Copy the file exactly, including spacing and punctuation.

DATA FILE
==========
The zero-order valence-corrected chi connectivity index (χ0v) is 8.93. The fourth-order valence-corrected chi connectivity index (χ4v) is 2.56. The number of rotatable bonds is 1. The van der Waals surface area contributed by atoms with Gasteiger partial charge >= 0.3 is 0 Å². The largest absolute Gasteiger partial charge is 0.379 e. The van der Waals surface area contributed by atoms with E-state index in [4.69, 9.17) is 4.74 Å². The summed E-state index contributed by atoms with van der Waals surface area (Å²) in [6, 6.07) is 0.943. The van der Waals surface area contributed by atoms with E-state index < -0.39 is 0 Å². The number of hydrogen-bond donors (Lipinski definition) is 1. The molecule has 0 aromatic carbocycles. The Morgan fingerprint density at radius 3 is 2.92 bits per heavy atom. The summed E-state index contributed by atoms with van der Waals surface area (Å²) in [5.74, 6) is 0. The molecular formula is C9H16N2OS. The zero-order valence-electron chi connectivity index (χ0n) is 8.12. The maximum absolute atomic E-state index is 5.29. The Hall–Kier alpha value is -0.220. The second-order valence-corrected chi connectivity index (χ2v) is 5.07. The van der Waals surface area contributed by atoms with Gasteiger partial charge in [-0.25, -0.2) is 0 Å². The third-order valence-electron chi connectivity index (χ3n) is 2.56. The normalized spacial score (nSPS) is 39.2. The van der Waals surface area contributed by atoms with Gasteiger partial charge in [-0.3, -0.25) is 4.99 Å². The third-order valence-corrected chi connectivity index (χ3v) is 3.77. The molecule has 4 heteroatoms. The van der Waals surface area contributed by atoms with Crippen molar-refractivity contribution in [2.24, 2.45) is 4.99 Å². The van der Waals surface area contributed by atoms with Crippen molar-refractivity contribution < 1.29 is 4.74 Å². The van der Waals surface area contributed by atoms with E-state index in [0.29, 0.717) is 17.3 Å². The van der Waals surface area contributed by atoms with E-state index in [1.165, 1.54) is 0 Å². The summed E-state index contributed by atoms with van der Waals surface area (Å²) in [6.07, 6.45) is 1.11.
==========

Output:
The zero-order valence-corrected chi connectivity index (χ0v) is 8.93. The fourth-order valence-corrected chi connectivity index (χ4v) is 2.56. The number of rotatable bonds is 1. The van der Waals surface area contributed by atoms with Gasteiger partial charge >= 0.3 is 0 Å². The largest absolute Gasteiger partial charge is 0.379 e. The van der Waals surface area contributed by atoms with E-state index in [4.69, 9.17) is 4.74 Å². The summed E-state index contributed by atoms with van der Waals surface area (Å²) in [6, 6.07) is 0.943. The van der Waals surface area contributed by atoms with E-state index < -0.39 is 0 Å². The number of hydrogen-bond donors (Lipinski definition) is 1. The molecule has 0 aromatic carbocycles. The Morgan fingerprint density at radius 3 is 2.92 bits per heavy atom. The summed E-state index contributed by atoms with van der Waals surface area (Å²) in [5.74, 6) is 0. The molecular formula is C9H16N2OS. The zero-order valence-electron chi connectivity index (χ0n) is 8.12. The maximum absolute atomic E-state index is 5.29. The Hall–Kier alpha value is -0.220. The second-order valence-corrected chi connectivity index (χ2v) is 5.07. The van der Waals surface area contributed by atoms with Gasteiger partial charge in [-0.25, -0.2) is 0 Å². The third-order valence-electron chi connectivity index (χ3n) is 2.56. The normalized spacial score (nSPS) is 39.2. The van der Waals surface area contributed by atoms with Gasteiger partial charge in [-0.3, -0.25) is 4.99 Å². The third-order valence-corrected chi connectivity index (χ3v) is 3.77. The molecule has 4 heteroatoms. The van der Waals surface area contributed by atoms with Crippen molar-refractivity contribution in [2.24, 2.45) is 4.99 Å². The van der Waals surface area contributed by atoms with Crippen molar-refractivity contribution < 1.29 is 4.74 Å². The van der Waals surface area contributed by atoms with E-state index in [0.29, 0.717) is 17.3 Å². The van der Waals surface area contributed by atoms with E-state index in [1.165, 1.54) is 0 Å². The summed E-state index contributed by atoms with van der Waals surface area (Å²) in [6.07, 6.45) is 1.11.